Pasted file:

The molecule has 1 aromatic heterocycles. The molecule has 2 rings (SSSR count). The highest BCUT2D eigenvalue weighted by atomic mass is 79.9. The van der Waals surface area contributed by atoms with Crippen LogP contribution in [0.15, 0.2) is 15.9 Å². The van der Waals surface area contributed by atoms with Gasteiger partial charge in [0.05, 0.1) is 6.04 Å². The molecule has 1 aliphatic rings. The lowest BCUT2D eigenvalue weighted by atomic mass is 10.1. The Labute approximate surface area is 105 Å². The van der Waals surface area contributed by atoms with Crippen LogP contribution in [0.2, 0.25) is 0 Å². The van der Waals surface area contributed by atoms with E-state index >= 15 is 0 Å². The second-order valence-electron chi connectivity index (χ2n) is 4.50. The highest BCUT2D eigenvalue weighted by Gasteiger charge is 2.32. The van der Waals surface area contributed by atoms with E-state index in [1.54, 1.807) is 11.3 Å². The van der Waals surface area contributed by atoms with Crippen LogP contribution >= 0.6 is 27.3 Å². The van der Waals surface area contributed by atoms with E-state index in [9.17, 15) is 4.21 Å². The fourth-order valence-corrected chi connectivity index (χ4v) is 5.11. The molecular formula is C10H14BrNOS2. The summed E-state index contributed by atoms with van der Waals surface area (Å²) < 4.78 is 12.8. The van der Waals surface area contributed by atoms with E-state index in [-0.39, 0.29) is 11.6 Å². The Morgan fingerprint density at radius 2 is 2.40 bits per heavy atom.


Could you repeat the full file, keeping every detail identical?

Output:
The molecule has 1 aromatic heterocycles. The molecule has 2 rings (SSSR count). The highest BCUT2D eigenvalue weighted by atomic mass is 79.9. The van der Waals surface area contributed by atoms with Crippen LogP contribution in [0.15, 0.2) is 15.9 Å². The van der Waals surface area contributed by atoms with Gasteiger partial charge in [0.05, 0.1) is 6.04 Å². The molecule has 1 aliphatic rings. The lowest BCUT2D eigenvalue weighted by atomic mass is 10.1. The Labute approximate surface area is 105 Å². The van der Waals surface area contributed by atoms with Crippen LogP contribution in [0.2, 0.25) is 0 Å². The van der Waals surface area contributed by atoms with E-state index >= 15 is 0 Å². The second-order valence-electron chi connectivity index (χ2n) is 4.50. The highest BCUT2D eigenvalue weighted by Gasteiger charge is 2.32. The van der Waals surface area contributed by atoms with E-state index in [1.54, 1.807) is 11.3 Å². The van der Waals surface area contributed by atoms with Crippen LogP contribution >= 0.6 is 27.3 Å². The van der Waals surface area contributed by atoms with E-state index in [9.17, 15) is 4.21 Å². The fourth-order valence-corrected chi connectivity index (χ4v) is 5.11. The molecular formula is C10H14BrNOS2. The summed E-state index contributed by atoms with van der Waals surface area (Å²) < 4.78 is 12.8. The van der Waals surface area contributed by atoms with E-state index in [-0.39, 0.29) is 11.6 Å². The Morgan fingerprint density at radius 2 is 2.40 bits per heavy atom.